Let me get this out of the way immediately: the University of North Dakota Fighting Hawk’s victory over Quinnipiac was an impressive display of athleticism. The men on the ice worked hard for this win and absolutely deserved it. My Bison Pride does not interfere with my ability to recognize, and even celebrate, this achievement.
That being said, I am thoroughly disappointed in the way North Dakota was represented on the national stage.
Issue one: the persistence of cheering for the Fighting Sioux. It is embarrassing to see a mascot, perceived by many to be racially insensitive at best, so emphatically championed during one of our state’s brief moments in the spotlight.
It was 16 years ago that a collection of faculty representing UND’s Indian Related Programs wrote the nickname was perceived as “promoting the oppression of Native people, and placing UND at great risk for practicing and promoting state-supported, institutionalized racism.”
Furthermore, you do us no favors with hashtags like #RollTribe, as any diversity scholar worth his or her salt can describe the racially and stereotypically-charged history of that word. And no matter how desperately you claim to be honoring the native peoples of this land, the reality is that you care more about a college mascot than the people it purportedly represents.
Even if I give you the benefit of the willfully ignorant and suppose the mascot is in no way racist (I don’t), you still show North Dakotans as stubborn people who refuse to change.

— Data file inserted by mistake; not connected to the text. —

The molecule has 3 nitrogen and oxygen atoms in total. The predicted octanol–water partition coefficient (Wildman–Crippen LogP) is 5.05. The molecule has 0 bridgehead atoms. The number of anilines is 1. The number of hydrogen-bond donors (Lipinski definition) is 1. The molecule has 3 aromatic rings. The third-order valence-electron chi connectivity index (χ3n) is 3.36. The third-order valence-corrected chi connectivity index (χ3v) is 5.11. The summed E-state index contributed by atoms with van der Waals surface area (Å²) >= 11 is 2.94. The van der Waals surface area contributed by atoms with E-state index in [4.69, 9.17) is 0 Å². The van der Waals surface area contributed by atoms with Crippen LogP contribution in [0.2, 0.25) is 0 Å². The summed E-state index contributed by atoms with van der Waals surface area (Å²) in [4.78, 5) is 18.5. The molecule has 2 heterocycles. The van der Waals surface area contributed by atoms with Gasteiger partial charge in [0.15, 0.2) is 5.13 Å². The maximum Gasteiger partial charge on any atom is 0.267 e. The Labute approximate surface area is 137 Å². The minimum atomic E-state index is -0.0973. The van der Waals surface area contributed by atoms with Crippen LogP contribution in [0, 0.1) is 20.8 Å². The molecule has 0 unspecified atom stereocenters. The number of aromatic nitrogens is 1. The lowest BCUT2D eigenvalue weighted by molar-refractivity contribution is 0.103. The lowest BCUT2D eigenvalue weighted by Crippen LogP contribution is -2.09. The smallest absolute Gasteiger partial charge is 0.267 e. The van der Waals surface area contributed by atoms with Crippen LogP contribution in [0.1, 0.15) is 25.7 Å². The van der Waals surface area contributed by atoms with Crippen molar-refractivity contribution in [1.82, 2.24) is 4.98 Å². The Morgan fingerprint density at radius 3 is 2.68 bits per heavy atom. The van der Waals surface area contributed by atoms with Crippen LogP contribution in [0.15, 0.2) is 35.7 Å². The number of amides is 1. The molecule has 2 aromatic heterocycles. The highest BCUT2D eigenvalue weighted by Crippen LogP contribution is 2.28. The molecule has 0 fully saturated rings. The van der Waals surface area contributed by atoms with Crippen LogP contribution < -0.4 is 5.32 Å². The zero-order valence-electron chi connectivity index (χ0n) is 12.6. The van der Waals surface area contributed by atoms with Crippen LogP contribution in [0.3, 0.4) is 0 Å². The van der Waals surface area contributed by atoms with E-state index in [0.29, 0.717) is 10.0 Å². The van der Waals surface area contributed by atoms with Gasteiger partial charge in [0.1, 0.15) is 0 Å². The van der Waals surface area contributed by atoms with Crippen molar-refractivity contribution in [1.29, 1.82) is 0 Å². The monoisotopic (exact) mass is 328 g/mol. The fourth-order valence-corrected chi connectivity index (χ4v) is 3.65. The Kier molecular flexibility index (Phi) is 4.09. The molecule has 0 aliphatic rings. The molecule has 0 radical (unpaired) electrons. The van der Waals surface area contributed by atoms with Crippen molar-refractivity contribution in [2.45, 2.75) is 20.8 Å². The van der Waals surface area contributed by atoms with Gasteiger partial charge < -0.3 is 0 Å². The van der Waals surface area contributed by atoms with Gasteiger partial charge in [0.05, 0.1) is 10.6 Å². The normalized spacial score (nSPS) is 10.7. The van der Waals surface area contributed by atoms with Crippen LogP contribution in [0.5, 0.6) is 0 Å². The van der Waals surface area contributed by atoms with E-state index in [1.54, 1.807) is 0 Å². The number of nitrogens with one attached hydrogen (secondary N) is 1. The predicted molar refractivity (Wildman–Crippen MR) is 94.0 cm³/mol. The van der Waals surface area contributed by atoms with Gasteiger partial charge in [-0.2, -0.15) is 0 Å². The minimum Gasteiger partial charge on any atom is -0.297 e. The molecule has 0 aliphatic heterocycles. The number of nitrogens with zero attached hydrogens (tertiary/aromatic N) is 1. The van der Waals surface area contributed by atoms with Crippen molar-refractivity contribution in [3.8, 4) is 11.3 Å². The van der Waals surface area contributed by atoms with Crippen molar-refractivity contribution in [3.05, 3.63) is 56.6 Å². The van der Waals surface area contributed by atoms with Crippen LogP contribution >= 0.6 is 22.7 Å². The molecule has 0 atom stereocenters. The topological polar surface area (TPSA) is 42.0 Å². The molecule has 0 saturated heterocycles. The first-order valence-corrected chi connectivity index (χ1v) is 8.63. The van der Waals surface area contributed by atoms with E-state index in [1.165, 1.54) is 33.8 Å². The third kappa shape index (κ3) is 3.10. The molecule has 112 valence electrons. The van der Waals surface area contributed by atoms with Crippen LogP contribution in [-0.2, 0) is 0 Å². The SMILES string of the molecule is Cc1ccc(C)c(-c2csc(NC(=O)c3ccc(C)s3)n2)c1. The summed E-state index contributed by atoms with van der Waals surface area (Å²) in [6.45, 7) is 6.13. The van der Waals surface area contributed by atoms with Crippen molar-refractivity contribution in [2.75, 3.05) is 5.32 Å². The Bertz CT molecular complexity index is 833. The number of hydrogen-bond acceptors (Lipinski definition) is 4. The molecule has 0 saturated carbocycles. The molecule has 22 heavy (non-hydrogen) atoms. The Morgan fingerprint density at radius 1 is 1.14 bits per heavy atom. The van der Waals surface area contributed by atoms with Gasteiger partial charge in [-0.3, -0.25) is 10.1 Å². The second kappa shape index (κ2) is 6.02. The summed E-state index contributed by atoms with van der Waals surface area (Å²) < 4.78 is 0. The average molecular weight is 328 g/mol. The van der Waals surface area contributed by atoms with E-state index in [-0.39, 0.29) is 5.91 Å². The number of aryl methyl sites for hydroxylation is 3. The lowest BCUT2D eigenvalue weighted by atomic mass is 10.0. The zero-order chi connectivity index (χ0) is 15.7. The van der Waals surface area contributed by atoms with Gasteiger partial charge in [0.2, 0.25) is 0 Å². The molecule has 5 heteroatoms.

Regardless if you agree with the NCAA’s decision, the fact remains that UND’s official mascot is the Fighting Hawks. End of story.
The blanket rejection of this moniker by such a large portion of the fan base reflects poorly on us all.
The Quinnipiac Bobcats used to be the Quinnipiac Braves, but you didn’t hear their fans screaming that name throughout the championship.
In fact, I’d be willing to bet that you didn’t even know that. Why? Because they understand the importance of their change in mascot, and don’t go out of their way to bring it up.
Beyond the issue of the nickname, which I fear will take decades to put to rest, there is the reaction of the UND student body to the victory. One tweet bragged that the win resulted in “12 street signs tore [sic] down, 6 couches set on fire, 3 street lights broken, and 1 car flipped.” As of this writing, that particular tweet has 80 retweets and 200 likes. The Bison have won five consecutive national championships and have never caused destruction on this scale.
This is not something that should be laughed off as the playful antics of excited sports fans. This behavior is thoroughly unbecoming of students at what claims to be our state’s flagship university.
You’ll notice I’m not even trying to hide behind my usual satire. Like it or not, we are our brother’s keeper. And if we do not stand up to tell our friends to the North that we expect better from them, who will?